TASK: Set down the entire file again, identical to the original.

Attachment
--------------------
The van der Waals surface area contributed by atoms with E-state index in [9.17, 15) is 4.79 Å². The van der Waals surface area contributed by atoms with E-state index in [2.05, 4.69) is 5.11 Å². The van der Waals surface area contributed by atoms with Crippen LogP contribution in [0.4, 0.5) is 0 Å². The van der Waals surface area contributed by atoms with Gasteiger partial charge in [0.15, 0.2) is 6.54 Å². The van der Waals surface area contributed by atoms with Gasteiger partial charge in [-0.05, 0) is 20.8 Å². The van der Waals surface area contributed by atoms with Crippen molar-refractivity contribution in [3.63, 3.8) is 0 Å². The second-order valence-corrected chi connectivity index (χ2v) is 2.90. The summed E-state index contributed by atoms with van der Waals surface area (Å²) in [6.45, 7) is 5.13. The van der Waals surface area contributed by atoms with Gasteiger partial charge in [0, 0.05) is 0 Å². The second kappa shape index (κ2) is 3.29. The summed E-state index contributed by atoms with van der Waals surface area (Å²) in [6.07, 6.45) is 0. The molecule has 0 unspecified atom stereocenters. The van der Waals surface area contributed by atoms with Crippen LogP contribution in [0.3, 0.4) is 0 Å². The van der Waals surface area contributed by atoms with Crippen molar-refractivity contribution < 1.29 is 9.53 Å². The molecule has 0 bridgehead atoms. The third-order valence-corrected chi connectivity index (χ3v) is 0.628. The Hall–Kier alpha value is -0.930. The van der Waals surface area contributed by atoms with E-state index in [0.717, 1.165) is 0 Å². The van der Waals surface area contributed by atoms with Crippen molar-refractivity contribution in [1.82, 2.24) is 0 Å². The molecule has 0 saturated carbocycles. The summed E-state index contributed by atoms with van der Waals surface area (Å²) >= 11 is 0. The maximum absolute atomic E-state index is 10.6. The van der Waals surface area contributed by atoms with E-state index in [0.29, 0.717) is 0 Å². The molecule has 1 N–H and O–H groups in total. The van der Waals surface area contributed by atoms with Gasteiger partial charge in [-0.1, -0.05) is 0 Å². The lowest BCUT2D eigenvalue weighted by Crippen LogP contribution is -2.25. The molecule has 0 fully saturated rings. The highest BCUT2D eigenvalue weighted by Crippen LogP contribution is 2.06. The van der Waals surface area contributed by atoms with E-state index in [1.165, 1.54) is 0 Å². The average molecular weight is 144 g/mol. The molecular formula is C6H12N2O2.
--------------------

The van der Waals surface area contributed by atoms with E-state index in [9.17, 15) is 4.79 Å². The van der Waals surface area contributed by atoms with E-state index in [2.05, 4.69) is 5.11 Å². The van der Waals surface area contributed by atoms with Crippen LogP contribution in [0.4, 0.5) is 0 Å². The van der Waals surface area contributed by atoms with Gasteiger partial charge in [0.15, 0.2) is 6.54 Å². The van der Waals surface area contributed by atoms with Gasteiger partial charge in [-0.05, 0) is 20.8 Å². The van der Waals surface area contributed by atoms with Crippen molar-refractivity contribution in [3.63, 3.8) is 0 Å². The second-order valence-corrected chi connectivity index (χ2v) is 2.90. The summed E-state index contributed by atoms with van der Waals surface area (Å²) in [6.45, 7) is 5.13. The van der Waals surface area contributed by atoms with Gasteiger partial charge in [0, 0.05) is 0 Å². The second kappa shape index (κ2) is 3.29. The summed E-state index contributed by atoms with van der Waals surface area (Å²) in [6.07, 6.45) is 0. The molecule has 0 unspecified atom stereocenters. The van der Waals surface area contributed by atoms with Crippen LogP contribution in [0.3, 0.4) is 0 Å². The van der Waals surface area contributed by atoms with Crippen molar-refractivity contribution < 1.29 is 9.53 Å². The molecule has 0 bridgehead atoms. The third-order valence-corrected chi connectivity index (χ3v) is 0.628. The Hall–Kier alpha value is -0.930. The van der Waals surface area contributed by atoms with E-state index in [0.717, 1.165) is 0 Å². The van der Waals surface area contributed by atoms with Crippen molar-refractivity contribution in [1.82, 2.24) is 0 Å². The molecule has 0 saturated carbocycles. The summed E-state index contributed by atoms with van der Waals surface area (Å²) >= 11 is 0. The maximum absolute atomic E-state index is 10.6. The van der Waals surface area contributed by atoms with E-state index in [0.29, 0.717) is 0 Å². The molecule has 1 N–H and O–H groups in total. The van der Waals surface area contributed by atoms with Gasteiger partial charge in [-0.1, -0.05) is 0 Å². The lowest BCUT2D eigenvalue weighted by Crippen LogP contribution is -2.25. The molecule has 0 fully saturated rings. The highest BCUT2D eigenvalue weighted by Crippen LogP contribution is 2.06. The van der Waals surface area contributed by atoms with E-state index in [1.165, 1.54) is 0 Å². The average molecular weight is 144 g/mol. The molecular formula is C6H12N2O2.